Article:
Trade Creation and Trade Diversion Under NAFTA
Aggregate and more micro data on trade between the U.S., Canada, and Mexico are used to attempt to assess the early effects of Mexican entry into NAFTA. Although the fraction of Mexican trade with the U.S. and Canada has risen sharply, a number of factors have contributed to this result. Mexican reduction of tariffs and quantitative restrictions and the Mexican alteration of exchange rate policy at the end of l994 were both important. Based on early returns, the impact of NAFTA over its first three years does not appear to have been large relative to the effects of these other events.
|Date of creation:||Dec 1999|
|Date of revision:|
|Contact details of provider:|| Postal: |
Web page: http://www.nber.org
More information through EDIRC
References listed on IDEAS
Please report citation or reference errors to , or , if you are the registered author of the cited work, log in to your RePEc Author Service profile, click on "citations" and make appropriate adjustments.:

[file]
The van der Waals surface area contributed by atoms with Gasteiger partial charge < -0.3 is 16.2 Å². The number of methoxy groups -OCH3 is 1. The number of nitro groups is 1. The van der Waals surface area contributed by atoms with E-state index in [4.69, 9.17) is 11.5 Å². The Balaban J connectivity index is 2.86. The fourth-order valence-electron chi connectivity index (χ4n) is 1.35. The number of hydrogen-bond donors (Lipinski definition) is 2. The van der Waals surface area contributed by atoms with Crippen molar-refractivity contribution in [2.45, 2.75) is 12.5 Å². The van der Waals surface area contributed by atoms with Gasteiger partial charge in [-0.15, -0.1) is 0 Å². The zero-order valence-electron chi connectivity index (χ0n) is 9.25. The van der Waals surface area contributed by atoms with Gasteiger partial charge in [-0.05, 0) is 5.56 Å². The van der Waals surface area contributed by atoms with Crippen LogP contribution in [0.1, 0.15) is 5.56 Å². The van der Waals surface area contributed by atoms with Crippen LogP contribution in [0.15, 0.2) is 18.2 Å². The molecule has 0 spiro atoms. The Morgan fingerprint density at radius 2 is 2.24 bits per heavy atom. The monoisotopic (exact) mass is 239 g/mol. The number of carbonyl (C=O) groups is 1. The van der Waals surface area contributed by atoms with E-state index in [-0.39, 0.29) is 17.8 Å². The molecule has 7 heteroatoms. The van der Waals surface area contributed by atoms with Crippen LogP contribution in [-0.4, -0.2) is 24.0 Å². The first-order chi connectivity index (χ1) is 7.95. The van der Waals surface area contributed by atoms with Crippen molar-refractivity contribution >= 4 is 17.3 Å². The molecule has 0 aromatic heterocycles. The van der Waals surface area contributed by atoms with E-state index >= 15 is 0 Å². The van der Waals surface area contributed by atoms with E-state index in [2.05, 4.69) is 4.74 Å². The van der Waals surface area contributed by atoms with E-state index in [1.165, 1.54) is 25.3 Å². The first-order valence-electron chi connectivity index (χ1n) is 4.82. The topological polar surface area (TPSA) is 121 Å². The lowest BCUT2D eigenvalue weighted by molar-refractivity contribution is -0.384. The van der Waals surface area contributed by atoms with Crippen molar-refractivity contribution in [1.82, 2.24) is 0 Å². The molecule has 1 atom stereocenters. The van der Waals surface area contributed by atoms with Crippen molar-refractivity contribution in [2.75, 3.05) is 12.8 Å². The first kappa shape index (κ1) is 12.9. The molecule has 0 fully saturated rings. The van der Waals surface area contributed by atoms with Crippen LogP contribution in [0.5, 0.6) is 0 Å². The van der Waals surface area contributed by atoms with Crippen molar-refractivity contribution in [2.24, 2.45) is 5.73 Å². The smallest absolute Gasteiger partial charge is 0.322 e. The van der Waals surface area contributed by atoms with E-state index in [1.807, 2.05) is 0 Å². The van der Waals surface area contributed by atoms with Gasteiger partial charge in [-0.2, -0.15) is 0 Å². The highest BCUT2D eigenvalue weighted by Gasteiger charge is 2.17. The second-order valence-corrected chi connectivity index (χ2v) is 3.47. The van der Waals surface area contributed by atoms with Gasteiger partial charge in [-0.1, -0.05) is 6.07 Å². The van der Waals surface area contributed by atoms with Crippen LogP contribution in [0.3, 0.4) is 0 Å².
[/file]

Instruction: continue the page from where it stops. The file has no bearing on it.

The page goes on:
- Jeffrey A. Frankel, 1998. "The Regionalization of the World Economy," NBER Books, National Bureau of Economic Research, Inc, number fran98-1, August.
When requesting a correction, please mention this item's handle: RePEc:nbr:nberwo:7429. See general information about how to correct material in RePEc.
For technical questions regarding this item, or to correct its authors, title, abstract, bibliographic or download information, contact: ()
If references are entirely missing, you can add them using this form.